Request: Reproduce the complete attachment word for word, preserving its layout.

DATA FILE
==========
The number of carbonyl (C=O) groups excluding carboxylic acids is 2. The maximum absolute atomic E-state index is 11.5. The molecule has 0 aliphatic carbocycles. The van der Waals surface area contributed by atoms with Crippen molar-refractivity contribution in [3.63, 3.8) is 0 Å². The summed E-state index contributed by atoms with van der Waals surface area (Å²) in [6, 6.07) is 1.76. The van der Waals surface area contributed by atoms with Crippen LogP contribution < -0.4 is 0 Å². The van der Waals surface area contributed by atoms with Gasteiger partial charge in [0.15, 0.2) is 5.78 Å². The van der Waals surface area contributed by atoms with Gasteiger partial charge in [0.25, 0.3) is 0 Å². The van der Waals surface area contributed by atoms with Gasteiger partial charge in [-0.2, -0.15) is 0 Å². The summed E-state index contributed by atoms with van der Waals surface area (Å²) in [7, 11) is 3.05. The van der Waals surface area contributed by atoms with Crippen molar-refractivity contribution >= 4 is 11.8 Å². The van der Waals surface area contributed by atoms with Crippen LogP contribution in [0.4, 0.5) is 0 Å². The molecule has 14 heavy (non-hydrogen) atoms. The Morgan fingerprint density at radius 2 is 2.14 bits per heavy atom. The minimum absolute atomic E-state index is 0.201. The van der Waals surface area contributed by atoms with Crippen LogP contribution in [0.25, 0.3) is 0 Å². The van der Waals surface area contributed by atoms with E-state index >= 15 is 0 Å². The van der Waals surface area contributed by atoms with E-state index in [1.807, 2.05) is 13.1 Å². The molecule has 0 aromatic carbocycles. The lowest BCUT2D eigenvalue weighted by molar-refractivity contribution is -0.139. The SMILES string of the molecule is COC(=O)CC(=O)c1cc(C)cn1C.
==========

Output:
The number of carbonyl (C=O) groups excluding carboxylic acids is 2. The maximum absolute atomic E-state index is 11.5. The molecule has 0 aliphatic carbocycles. The van der Waals surface area contributed by atoms with Crippen molar-refractivity contribution in [3.63, 3.8) is 0 Å². The summed E-state index contributed by atoms with van der Waals surface area (Å²) in [6, 6.07) is 1.76. The van der Waals surface area contributed by atoms with Crippen LogP contribution < -0.4 is 0 Å². The van der Waals surface area contributed by atoms with Gasteiger partial charge in [0.15, 0.2) is 5.78 Å². The van der Waals surface area contributed by atoms with Gasteiger partial charge in [0.25, 0.3) is 0 Å². The van der Waals surface area contributed by atoms with Gasteiger partial charge in [-0.2, -0.15) is 0 Å². The summed E-state index contributed by atoms with van der Waals surface area (Å²) in [7, 11) is 3.05. The van der Waals surface area contributed by atoms with Crippen molar-refractivity contribution >= 4 is 11.8 Å². The van der Waals surface area contributed by atoms with Crippen LogP contribution in [0.4, 0.5) is 0 Å². The molecule has 14 heavy (non-hydrogen) atoms. The Morgan fingerprint density at radius 2 is 2.14 bits per heavy atom. The minimum absolute atomic E-state index is 0.201. The van der Waals surface area contributed by atoms with Crippen LogP contribution in [0.25, 0.3) is 0 Å². The van der Waals surface area contributed by atoms with E-state index >= 15 is 0 Å². The van der Waals surface area contributed by atoms with E-state index in [1.807, 2.05) is 13.1 Å². The molecule has 0 aromatic carbocycles. The lowest BCUT2D eigenvalue weighted by molar-refractivity contribution is -0.139. The SMILES string of the molecule is COC(=O)CC(=O)c1cc(C)cn1C.